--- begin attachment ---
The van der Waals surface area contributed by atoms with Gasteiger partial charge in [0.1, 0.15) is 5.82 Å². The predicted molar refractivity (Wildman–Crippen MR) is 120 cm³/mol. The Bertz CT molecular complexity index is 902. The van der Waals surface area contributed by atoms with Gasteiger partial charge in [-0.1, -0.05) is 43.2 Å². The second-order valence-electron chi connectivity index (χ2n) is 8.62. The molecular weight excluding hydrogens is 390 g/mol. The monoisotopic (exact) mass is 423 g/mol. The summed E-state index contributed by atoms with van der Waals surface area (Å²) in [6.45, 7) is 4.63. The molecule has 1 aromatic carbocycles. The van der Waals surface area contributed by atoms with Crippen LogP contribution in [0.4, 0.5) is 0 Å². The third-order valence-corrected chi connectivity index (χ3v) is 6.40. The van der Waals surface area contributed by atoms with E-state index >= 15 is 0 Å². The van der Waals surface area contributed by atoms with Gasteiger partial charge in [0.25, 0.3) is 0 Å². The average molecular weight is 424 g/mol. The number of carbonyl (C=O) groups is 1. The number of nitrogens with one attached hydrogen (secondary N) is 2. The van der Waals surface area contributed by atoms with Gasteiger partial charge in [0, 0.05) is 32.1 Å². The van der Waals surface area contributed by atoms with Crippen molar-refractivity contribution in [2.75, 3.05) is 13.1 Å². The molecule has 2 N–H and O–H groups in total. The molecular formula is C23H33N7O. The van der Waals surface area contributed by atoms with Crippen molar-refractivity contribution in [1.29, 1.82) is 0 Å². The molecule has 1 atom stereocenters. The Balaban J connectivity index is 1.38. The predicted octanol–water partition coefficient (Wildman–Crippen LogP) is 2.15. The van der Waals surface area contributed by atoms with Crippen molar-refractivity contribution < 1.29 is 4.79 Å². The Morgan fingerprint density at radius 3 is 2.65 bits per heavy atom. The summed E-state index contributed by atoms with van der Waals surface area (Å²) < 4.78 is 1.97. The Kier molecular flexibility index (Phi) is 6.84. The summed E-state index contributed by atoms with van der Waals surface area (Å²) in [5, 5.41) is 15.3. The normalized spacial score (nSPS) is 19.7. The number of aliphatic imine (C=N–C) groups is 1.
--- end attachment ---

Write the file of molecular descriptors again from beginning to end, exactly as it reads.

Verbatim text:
The van der Waals surface area contributed by atoms with Gasteiger partial charge in [0.1, 0.15) is 5.82 Å². The predicted molar refractivity (Wildman–Crippen MR) is 120 cm³/mol. The Bertz CT molecular complexity index is 902. The van der Waals surface area contributed by atoms with Gasteiger partial charge in [-0.1, -0.05) is 43.2 Å². The second-order valence-electron chi connectivity index (χ2n) is 8.62. The molecular weight excluding hydrogens is 390 g/mol. The monoisotopic (exact) mass is 423 g/mol. The summed E-state index contributed by atoms with van der Waals surface area (Å²) in [6.45, 7) is 4.63. The molecule has 1 aromatic carbocycles. The van der Waals surface area contributed by atoms with Crippen LogP contribution in [0.4, 0.5) is 0 Å². The third-order valence-corrected chi connectivity index (χ3v) is 6.40. The van der Waals surface area contributed by atoms with E-state index >= 15 is 0 Å². The van der Waals surface area contributed by atoms with Gasteiger partial charge in [0.25, 0.3) is 0 Å². The average molecular weight is 424 g/mol. The number of carbonyl (C=O) groups is 1. The number of nitrogens with one attached hydrogen (secondary N) is 2. The van der Waals surface area contributed by atoms with Gasteiger partial charge in [0, 0.05) is 32.1 Å². The van der Waals surface area contributed by atoms with Crippen molar-refractivity contribution in [2.75, 3.05) is 13.1 Å². The molecule has 2 N–H and O–H groups in total. The molecular formula is C23H33N7O. The van der Waals surface area contributed by atoms with Crippen molar-refractivity contribution in [1.29, 1.82) is 0 Å². The molecule has 1 atom stereocenters. The Balaban J connectivity index is 1.38. The predicted octanol–water partition coefficient (Wildman–Crippen LogP) is 2.15. The van der Waals surface area contributed by atoms with Crippen molar-refractivity contribution < 1.29 is 4.79 Å². The Morgan fingerprint density at radius 3 is 2.65 bits per heavy atom. The summed E-state index contributed by atoms with van der Waals surface area (Å²) < 4.78 is 1.97. The Kier molecular flexibility index (Phi) is 6.84. The summed E-state index contributed by atoms with van der Waals surface area (Å²) in [5, 5.41) is 15.3. The normalized spacial score (nSPS) is 19.7. The number of aliphatic imine (C=N–C) groups is 1.